Coffee shop in Diyarbakır, 1909.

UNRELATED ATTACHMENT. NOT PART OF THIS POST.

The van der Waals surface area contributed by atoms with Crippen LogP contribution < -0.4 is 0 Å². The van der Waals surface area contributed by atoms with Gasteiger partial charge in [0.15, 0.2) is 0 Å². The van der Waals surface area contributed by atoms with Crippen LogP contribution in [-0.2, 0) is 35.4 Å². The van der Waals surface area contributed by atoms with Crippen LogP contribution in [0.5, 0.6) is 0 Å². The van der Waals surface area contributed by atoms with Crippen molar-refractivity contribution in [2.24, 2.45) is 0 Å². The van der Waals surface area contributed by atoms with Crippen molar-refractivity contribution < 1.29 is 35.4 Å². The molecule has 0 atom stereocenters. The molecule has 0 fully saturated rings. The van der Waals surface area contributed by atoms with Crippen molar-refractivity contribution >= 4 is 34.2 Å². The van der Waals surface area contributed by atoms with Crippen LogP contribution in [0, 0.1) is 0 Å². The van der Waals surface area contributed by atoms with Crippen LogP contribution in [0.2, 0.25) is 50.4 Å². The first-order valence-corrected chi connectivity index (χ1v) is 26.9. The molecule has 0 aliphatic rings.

As late as 1994, however, Leyla Zana, the first female Kurdish representative in Turkey's Parliament, was charged for making "separatist speeches" and sentenced to fifteen years in prison. At her inauguration as an MP, she reportedly identified herself as a Kurd. Amnesty International reported that "[s]he took the oath of loyalty in Turkish, as required by law, then added in Kurdish, 'I shall struggle so that the Kurdish and Turkish peoples may live together in a democratic framework.' Parliament erupted with shouts of 'Separatist!', 'Terrorist!', and 'Arrest her!'".[45] Image File history File links Download high resolution version (879x647, 425 KB)Turkish people in Diyarbakir. ... Image File history File links Download high resolution version (879x647, 425 KB)Turkish people in Diyarbakir. ... Diyarbakır (Ottoman Diyar-i Bekr دیاربکر land of the Bekr as derived from Arabic[1]; Kurdish Amed; Syriac ; Greek Amida; Armenian Ամիդ Amid) is a major city in southeastern Turkey situated on the banks of the River Tigris, and the seat of Diyarbakır Province. ... 1994 (MCMXCIV) was a common year starting on Saturday of the Gregorian calendar, and was designated as the International Year of the Family and the International Year of the Sport and the Olympic Ideal by United Nations. ... Leyla Zana (born May 3, 1961), is a female Kurdish politician in Turkey, who was imprisoned for speaking Kurdish in the Turkish parliament and for her political actions which were considered against the unity of Turkey. ... Amnesty International symbol Amnesty International (commonly known as Amnesty or AI) is a non-governmental organization (NGO) comprising a worldwide movement of people who campaign for internationally recognized human rights.[1] Essentially it compares actual practices of human rights with internationally accepted standards and demands compliance where these have not... The Kurdish language is an Iranian language spoken in the region called Kurdistan, including Kurdish populations in parts of Iran, Iraq, Syria and Turkey. ...